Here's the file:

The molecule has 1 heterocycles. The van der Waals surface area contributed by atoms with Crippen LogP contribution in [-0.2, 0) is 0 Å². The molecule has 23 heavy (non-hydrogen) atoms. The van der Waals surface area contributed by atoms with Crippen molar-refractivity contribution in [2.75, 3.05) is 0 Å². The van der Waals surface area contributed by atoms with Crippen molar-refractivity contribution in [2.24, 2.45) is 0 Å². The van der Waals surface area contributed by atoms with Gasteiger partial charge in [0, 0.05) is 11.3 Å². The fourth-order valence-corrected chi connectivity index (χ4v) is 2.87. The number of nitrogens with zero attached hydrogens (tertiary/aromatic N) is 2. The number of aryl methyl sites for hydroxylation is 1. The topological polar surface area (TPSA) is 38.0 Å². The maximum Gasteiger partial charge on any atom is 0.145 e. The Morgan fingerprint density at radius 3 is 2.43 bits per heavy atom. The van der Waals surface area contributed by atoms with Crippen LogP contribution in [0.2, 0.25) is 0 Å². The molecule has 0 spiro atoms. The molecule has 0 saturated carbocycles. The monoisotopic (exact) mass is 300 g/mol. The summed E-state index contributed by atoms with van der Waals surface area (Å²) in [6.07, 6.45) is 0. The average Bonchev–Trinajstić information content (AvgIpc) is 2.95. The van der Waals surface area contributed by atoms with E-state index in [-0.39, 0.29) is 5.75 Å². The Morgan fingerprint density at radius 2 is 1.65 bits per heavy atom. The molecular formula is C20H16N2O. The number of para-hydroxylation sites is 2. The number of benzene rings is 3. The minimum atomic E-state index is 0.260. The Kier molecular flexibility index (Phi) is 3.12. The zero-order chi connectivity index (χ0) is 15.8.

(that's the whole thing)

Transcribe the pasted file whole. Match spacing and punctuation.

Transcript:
The molecule has 1 heterocycles. The van der Waals surface area contributed by atoms with Crippen LogP contribution in [-0.2, 0) is 0 Å². The molecule has 23 heavy (non-hydrogen) atoms. The van der Waals surface area contributed by atoms with Crippen molar-refractivity contribution in [2.75, 3.05) is 0 Å². The van der Waals surface area contributed by atoms with Crippen molar-refractivity contribution in [2.24, 2.45) is 0 Å². The van der Waals surface area contributed by atoms with Gasteiger partial charge in [0, 0.05) is 11.3 Å². The fourth-order valence-corrected chi connectivity index (χ4v) is 2.87. The number of nitrogens with zero attached hydrogens (tertiary/aromatic N) is 2. The number of aryl methyl sites for hydroxylation is 1. The topological polar surface area (TPSA) is 38.0 Å². The maximum Gasteiger partial charge on any atom is 0.145 e. The Morgan fingerprint density at radius 3 is 2.43 bits per heavy atom. The van der Waals surface area contributed by atoms with Crippen LogP contribution in [0.2, 0.25) is 0 Å². The molecule has 0 spiro atoms. The molecule has 0 saturated carbocycles. The monoisotopic (exact) mass is 300 g/mol. The summed E-state index contributed by atoms with van der Waals surface area (Å²) in [6.07, 6.45) is 0. The average Bonchev–Trinajstić information content (AvgIpc) is 2.95. The van der Waals surface area contributed by atoms with E-state index in [-0.39, 0.29) is 5.75 Å². The Morgan fingerprint density at radius 2 is 1.65 bits per heavy atom. The molecular formula is C20H16N2O. The number of para-hydroxylation sites is 2. The number of benzene rings is 3. The minimum atomic E-state index is 0.260. The Kier molecular flexibility index (Phi) is 3.12. The zero-order chi connectivity index (χ0) is 15.8.